Did Teddy Roosevelt Kill A Bigfoot?

T.R. stood on wobbled legs then ran his hands over his person searching for broken bones.

Inspired by true events.

Following the tragic death of his mother and young bride within hours of each other, Theodore Roosevelt travels to the Dakota Badlands to put the loss behind him and to reinvent himself as a cowboy and adventurer. But T.R.’s foray into the wild comes on the heels of several brutal attacks by an unknown species, forcing the future president to become something he hadn’t planned on: A Sasquatch Hunter.

The following is an excerpt from Teddy Roosevelt: Sasquatch Hunter

Teddy Roosevelt Gayne Young

T.R. dug his heels into his mount and galloped for the dead heifer. At fifty yards from the carcass T.R.’s horse fought its commands and shook its head and wrestled it to a stop. T.R. kicked his heels into the horse’s sides and the horse reluctantly moved forward. At twenty yards to the rise where the cow lay the mount whinnied nervously and bucked in fear. T.R. pulled tight on the reins but was thrown clear and he came to land on his back with such a hard blow that the wind was knocked from him. He stood and immediately felt light headed. He watched in a daze as his horse sped away. He heard Two Nights yell something and saw him thrust his arm in point. T.R. turned to see the cow’s belly hide rise then explode in a movement of violence and speed he had never witnessed before. Seven foot of grizzly roared forth; its muzzle dripping with blood, its teeth flashing yellow decay. The bear dropped to four legs and shot forward and over the cow. T.R. pulled his Colt and fanned the hammer. Lightning flashed from the muzzle in quick succession and each blast clapped in thunder. The bear lunged forward and stood on hind legs. The click of the empty cylinder roared louder than the shots prior. T.R. braced himself as 500 pounds of predator fell on top of him. The world went dark and he could barely breath. He could feel the damp warmth of the bear’s muzzle against his head and he struggled desperately to free himself. He was reaching for the Bowie on his belt when he heard a muffled call but the crushing weight upon him kept him from calling in return. He felt the last strength of his ribs giving way to the force exerted on them when there was a tinge of relief. Then he saw sun.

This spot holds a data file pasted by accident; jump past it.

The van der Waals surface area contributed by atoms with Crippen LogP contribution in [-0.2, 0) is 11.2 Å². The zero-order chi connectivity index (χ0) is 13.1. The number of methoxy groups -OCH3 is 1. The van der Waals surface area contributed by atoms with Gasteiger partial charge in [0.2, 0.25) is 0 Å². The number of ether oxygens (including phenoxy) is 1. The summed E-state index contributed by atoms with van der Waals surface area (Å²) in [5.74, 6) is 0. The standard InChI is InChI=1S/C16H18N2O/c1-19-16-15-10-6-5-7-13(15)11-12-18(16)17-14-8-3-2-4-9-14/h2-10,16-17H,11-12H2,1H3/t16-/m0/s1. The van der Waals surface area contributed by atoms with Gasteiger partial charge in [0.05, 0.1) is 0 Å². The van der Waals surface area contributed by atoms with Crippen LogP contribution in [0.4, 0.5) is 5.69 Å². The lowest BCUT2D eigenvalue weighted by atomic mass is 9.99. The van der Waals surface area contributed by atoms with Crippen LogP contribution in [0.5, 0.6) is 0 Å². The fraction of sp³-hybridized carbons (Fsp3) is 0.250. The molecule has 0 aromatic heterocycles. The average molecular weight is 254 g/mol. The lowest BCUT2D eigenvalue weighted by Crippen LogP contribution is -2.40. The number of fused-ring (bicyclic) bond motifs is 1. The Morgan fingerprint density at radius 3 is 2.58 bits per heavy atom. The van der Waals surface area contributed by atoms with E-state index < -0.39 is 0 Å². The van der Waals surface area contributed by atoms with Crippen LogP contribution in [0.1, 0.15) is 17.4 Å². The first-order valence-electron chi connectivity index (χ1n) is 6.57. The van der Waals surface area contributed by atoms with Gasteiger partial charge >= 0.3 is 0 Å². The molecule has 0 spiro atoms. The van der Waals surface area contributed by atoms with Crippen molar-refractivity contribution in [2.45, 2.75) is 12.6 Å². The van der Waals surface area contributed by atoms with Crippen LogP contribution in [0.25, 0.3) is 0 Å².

“T.R.!” Two Nights yelled as he rolled the bear. “Push! Push him!”

T.R. did and with this added help they were able to roll the boar over and off of T.R. Two Nights let forth a stream of words so guttural and with such force that T.R. knew them to be Salish profanity.

Two Nights slipped back into English, “Holy, holy, holy shit!”

He pulled T.R. from the ground. T.R. stood on wobbled legs then ran his hands over his person searching for broken bones. There were none but his glasses were wish boned against his face albeit not broken.

“You alright?” Two Nights blared. “Take a minute. You ok?”

Before T.R. could answer Two Nights burst into hysterical laughter.

“Holy shit!” he exclaimed. “You got him twice between the eyes!”

T.R. saw the two holes almost touching between the bear’s eyes.

“Where…where? I shot six times…Where?”

“You fired six Hail Marys and two took.”

“I am not a good shot but I shoot often.”

“Good thing!” Two Nights exclaimed slapping T.R. on the back. “Hell’uva good thing.”

Emotions raced through T.R.

Fear, joy, and exhilaration pulsed through his veins and pooled in his heart. He thought he’d explode.

And he did.

“Bully!”

Get Teddy Roosevelt: Sasquatch Hunter HERE


Gayne Young

If you mixed Ernest Hemingway, Robert Ruark, Hunter S. Thompson, and four shots of tequila in a blender, a "Gayne Young" is what you'd call the drink!

Visit him at gaynecyoung.com

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Get his book, And Monkeys Threw Crap At Me: Adventures In Hunting, Fishing, and Writing HERE

Gayne C. Young


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